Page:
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Have you ever had trouble getting a refund or replacement for your new lemon car? Tell us about it!

cars
lemon_laws
lemons
acl
refunds

#1

It should be easy to get a refund when your new car doesn’t work due to a manufacturing defect but unfortunately that’s rarely the case. Instead new car owners stuck with lemons spend countless hours waiting at the repair shop, liaising with their car dealer or scrutinising the manufacturer’s warranty. This shouldn’t be the way. When a new car, just like any other product, is faulty and doesn’t work, you should be able to easily get a remedy of your choosing, like a refund or replacement.

We’re getting into gear to launch a new campaign on lemon cars, but first we need your help. If you’ve ever bought a new car that was so faulty you couldn’t drive it in the first 2 months of owning it, can you share your story with us? You can post it here or send it in to campaigns@choice.com.au.

With your help we can drive change together.

Thanks!


#3

In the early years of this millennium, my wife and I traded in a Honda for a new Citroen. This car had endless problems, from breaking down regularly to tail lights not working (are you sure your wife driving behind you could see properly?) to the alarm going off endlessly while the car was sitting quietly in our garage. The dealer seemed more interested in its Porsche customers, and constantly fobbed us off.

I eventually wrote to Citroen Australia, and they did… nothing. I think I got a form letter back about it, but it’s somewhere buried in the files and - well - it’s all just too painful.

We ended up trading the dud Citroen in for a one year old Mitsubishi Magna, and a year later went back to get a second Magna. Both are running strong, and will be driven until their final demise.

The Citroen was our first and last new car. Happy to name and shame the dealership if you’d like, as the entire mess is fully documented.


#4

edit: fixed link to point to intended post

That was probably when ATECO was the importer. They had a reputation of reputations. Since that post and after ATECO almost completely destroyed the marque Citroen moved on to the Peugeot importer Sime Darby, who could not get either of the French brands going. 2 years ago Inchcape became importer who had a good record with Subaru, but them taking on PSA cars was not well done as evidenced by internet chats at the time.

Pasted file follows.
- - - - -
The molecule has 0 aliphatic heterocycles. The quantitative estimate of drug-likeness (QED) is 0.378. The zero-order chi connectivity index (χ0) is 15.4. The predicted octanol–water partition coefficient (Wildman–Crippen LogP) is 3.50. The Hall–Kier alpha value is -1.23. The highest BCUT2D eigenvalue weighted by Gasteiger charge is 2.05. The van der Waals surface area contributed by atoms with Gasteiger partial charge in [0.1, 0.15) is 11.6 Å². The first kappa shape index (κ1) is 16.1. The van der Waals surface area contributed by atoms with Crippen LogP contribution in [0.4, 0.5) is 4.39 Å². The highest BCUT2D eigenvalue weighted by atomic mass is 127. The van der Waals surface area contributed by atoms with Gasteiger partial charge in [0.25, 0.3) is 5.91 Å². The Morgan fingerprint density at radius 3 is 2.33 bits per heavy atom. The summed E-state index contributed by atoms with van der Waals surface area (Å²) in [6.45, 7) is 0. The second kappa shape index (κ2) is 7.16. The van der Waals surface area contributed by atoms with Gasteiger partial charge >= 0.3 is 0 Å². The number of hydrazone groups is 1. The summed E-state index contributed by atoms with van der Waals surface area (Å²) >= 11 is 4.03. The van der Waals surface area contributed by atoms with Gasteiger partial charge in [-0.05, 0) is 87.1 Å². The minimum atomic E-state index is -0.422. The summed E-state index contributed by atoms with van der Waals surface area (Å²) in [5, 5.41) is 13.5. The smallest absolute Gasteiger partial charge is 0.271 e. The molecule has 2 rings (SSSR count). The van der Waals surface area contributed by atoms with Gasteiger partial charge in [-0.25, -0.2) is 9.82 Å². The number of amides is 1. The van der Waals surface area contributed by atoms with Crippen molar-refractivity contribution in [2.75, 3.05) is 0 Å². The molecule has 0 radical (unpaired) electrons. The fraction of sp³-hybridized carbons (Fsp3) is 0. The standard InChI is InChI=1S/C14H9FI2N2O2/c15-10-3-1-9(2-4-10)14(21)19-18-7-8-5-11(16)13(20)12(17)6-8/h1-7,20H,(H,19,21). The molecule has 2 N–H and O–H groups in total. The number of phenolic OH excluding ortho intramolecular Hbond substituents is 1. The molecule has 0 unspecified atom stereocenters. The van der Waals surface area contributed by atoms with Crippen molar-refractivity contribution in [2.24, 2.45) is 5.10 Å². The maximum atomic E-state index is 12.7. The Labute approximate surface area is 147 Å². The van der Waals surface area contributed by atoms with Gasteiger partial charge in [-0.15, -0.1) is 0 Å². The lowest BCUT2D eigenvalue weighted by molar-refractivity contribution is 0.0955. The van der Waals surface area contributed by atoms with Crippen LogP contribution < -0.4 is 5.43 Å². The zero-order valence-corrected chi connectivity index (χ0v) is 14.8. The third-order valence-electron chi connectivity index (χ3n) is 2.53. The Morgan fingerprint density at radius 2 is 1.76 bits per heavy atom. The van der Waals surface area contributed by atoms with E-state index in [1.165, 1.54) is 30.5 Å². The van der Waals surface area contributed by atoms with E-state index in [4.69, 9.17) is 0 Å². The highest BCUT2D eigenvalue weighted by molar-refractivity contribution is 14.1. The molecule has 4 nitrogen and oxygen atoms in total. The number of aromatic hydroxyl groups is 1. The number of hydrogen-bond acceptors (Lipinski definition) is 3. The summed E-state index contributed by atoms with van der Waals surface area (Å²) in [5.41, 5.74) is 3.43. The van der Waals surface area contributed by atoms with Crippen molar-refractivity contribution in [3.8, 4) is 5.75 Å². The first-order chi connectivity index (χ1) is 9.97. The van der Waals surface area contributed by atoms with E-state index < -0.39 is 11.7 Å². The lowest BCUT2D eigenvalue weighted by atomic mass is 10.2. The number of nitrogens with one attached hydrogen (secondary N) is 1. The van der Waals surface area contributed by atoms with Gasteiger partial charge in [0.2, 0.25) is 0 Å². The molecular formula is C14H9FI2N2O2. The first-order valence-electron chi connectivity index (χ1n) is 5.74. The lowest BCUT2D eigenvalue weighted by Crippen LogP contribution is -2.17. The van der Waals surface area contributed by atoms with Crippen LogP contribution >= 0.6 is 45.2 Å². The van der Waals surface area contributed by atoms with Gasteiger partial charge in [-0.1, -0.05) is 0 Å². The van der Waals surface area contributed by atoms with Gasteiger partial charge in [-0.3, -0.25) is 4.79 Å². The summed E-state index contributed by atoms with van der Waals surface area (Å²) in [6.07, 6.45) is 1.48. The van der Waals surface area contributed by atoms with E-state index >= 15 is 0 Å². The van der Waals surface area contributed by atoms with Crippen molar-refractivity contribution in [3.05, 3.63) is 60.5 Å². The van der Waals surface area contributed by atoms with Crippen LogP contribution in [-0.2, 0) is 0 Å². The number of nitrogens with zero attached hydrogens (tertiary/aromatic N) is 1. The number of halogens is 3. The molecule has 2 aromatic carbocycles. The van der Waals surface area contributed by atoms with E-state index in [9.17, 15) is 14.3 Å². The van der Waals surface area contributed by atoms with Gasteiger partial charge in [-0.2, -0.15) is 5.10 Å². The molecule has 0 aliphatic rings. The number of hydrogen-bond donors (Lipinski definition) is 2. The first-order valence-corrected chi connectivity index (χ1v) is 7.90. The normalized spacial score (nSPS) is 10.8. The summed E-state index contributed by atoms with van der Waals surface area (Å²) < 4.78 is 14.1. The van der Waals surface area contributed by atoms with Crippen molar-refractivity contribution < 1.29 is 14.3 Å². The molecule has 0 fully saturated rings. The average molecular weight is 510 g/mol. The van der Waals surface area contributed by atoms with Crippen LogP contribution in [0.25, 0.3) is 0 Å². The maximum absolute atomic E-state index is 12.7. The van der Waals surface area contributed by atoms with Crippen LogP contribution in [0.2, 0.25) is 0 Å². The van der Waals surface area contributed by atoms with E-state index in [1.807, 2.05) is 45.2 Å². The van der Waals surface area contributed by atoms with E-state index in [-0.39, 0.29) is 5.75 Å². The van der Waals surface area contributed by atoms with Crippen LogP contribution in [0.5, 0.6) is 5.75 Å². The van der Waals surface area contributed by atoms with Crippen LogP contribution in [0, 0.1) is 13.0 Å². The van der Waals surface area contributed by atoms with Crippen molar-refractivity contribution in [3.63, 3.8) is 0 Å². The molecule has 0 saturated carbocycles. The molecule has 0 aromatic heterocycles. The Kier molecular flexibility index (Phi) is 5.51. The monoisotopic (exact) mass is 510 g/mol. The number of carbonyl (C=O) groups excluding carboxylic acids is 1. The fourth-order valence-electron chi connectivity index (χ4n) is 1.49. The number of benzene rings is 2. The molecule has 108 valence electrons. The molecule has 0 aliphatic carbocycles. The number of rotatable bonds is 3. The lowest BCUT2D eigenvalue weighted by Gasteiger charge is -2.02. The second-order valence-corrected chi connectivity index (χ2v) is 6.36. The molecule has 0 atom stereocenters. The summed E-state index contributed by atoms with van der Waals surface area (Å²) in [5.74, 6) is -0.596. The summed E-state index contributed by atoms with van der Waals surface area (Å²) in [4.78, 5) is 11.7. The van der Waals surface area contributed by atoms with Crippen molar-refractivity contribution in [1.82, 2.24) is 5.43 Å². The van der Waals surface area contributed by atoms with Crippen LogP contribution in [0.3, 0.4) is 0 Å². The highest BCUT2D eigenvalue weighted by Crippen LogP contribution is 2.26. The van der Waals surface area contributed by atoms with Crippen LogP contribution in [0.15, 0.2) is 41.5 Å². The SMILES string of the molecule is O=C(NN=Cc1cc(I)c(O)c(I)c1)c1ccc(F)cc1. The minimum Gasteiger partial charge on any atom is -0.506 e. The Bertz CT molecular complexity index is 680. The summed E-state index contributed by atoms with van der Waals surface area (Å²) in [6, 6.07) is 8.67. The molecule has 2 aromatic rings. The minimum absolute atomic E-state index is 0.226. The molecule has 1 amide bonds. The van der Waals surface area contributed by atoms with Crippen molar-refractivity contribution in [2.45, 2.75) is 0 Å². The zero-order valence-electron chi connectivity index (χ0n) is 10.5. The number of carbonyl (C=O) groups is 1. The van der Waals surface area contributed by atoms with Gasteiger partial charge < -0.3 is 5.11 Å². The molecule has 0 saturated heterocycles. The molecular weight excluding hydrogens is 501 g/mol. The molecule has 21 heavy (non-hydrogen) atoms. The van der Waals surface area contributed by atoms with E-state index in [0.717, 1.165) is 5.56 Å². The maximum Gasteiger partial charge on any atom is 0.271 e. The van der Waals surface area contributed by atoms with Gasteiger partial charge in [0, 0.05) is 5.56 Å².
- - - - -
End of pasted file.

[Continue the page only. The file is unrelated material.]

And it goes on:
During ATECO’s time their dealerships reflected ATECO disinterest in customers who had accepted their keys and driven off. Responses to problems were a circus of ‘making it go away’.

Back to the topic, not only is there a worry about our lack of serious consumer protection for vehicles in fact rather than just theory, sometimes the ultimate responsible party supposedly supporting a dealer can be a moving target that is not the manufacturer or their subsidiary, but is an importer ‘of the moment’, and some try to make it right but are not up to doing so. Others pride themselves in slick web sites and don’t care about much else expect dollars coming in and none going out.


#5

The lemon just doen’t apply to new cars. Older cars sometimes develop systemic faults that the manufacturers refuse to acknowledge.

While I acknowlege that the ACL would and should apply to new cars, perhaps keep in mind challenges faced by car owners who have older vehicles that have developed serious flaws which by the volume of complaints on the internet indicate that it is a systemic failure.


#6

Takata airbags being one issue that should be subject to lemon laws even on older cars. Would someone have bought the vehicle if they had know of the fault? Isn’t that part of the ACL rights of a consumer?